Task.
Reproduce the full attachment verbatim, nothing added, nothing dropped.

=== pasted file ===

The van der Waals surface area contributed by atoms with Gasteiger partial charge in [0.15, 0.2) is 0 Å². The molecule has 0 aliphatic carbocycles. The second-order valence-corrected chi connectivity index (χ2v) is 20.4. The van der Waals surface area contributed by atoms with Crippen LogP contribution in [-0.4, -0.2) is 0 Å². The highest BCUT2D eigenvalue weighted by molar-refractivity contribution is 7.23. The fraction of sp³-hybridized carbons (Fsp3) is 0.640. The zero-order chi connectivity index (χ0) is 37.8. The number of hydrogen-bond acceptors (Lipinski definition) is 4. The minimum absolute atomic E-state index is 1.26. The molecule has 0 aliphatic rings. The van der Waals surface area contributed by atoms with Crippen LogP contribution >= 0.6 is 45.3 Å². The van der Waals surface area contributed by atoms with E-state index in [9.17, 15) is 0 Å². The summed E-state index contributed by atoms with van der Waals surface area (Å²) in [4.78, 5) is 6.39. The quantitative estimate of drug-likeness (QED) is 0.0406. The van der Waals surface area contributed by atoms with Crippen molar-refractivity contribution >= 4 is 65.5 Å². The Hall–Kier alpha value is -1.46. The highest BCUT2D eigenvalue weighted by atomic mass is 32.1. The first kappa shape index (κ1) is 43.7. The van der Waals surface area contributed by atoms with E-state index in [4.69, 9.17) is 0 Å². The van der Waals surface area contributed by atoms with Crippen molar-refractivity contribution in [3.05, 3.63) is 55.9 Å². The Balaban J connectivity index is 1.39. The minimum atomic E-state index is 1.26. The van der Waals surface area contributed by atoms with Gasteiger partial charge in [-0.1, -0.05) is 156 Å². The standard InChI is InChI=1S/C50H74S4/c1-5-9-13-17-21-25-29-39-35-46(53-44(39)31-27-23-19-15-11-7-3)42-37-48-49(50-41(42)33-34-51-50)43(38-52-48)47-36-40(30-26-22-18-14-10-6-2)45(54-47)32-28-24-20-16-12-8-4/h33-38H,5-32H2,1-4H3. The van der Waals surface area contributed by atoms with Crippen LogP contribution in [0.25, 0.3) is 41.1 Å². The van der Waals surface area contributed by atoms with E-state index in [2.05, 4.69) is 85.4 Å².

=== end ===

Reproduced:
The van der Waals surface area contributed by atoms with Gasteiger partial charge in [0.15, 0.2) is 0 Å². The molecule has 0 aliphatic carbocycles. The second-order valence-corrected chi connectivity index (χ2v) is 20.4. The van der Waals surface area contributed by atoms with Crippen LogP contribution in [-0.4, -0.2) is 0 Å². The highest BCUT2D eigenvalue weighted by molar-refractivity contribution is 7.23. The fraction of sp³-hybridized carbons (Fsp3) is 0.640. The zero-order chi connectivity index (χ0) is 37.8. The number of hydrogen-bond acceptors (Lipinski definition) is 4. The minimum absolute atomic E-state index is 1.26. The molecule has 0 aliphatic rings. The van der Waals surface area contributed by atoms with Crippen LogP contribution >= 0.6 is 45.3 Å². The van der Waals surface area contributed by atoms with E-state index in [9.17, 15) is 0 Å². The summed E-state index contributed by atoms with van der Waals surface area (Å²) in [4.78, 5) is 6.39. The quantitative estimate of drug-likeness (QED) is 0.0406. The van der Waals surface area contributed by atoms with Crippen molar-refractivity contribution >= 4 is 65.5 Å². The Hall–Kier alpha value is -1.46. The highest BCUT2D eigenvalue weighted by atomic mass is 32.1. The first kappa shape index (κ1) is 43.7. The van der Waals surface area contributed by atoms with E-state index in [4.69, 9.17) is 0 Å². The van der Waals surface area contributed by atoms with Crippen molar-refractivity contribution in [3.05, 3.63) is 55.9 Å². The Balaban J connectivity index is 1.39. The minimum atomic E-state index is 1.26. The van der Waals surface area contributed by atoms with Gasteiger partial charge in [-0.1, -0.05) is 156 Å². The standard InChI is InChI=1S/C50H74S4/c1-5-9-13-17-21-25-29-39-35-46(53-44(39)31-27-23-19-15-11-7-3)42-37-48-49(50-41(42)33-34-51-50)43(38-52-48)47-36-40(30-26-22-18-14-10-6-2)45(54-47)32-28-24-20-16-12-8-4/h33-38H,5-32H2,1-4H3. The van der Waals surface area contributed by atoms with Crippen LogP contribution in [0.25, 0.3) is 41.1 Å². The van der Waals surface area contributed by atoms with E-state index in [2.05, 4.69) is 85.4 Å².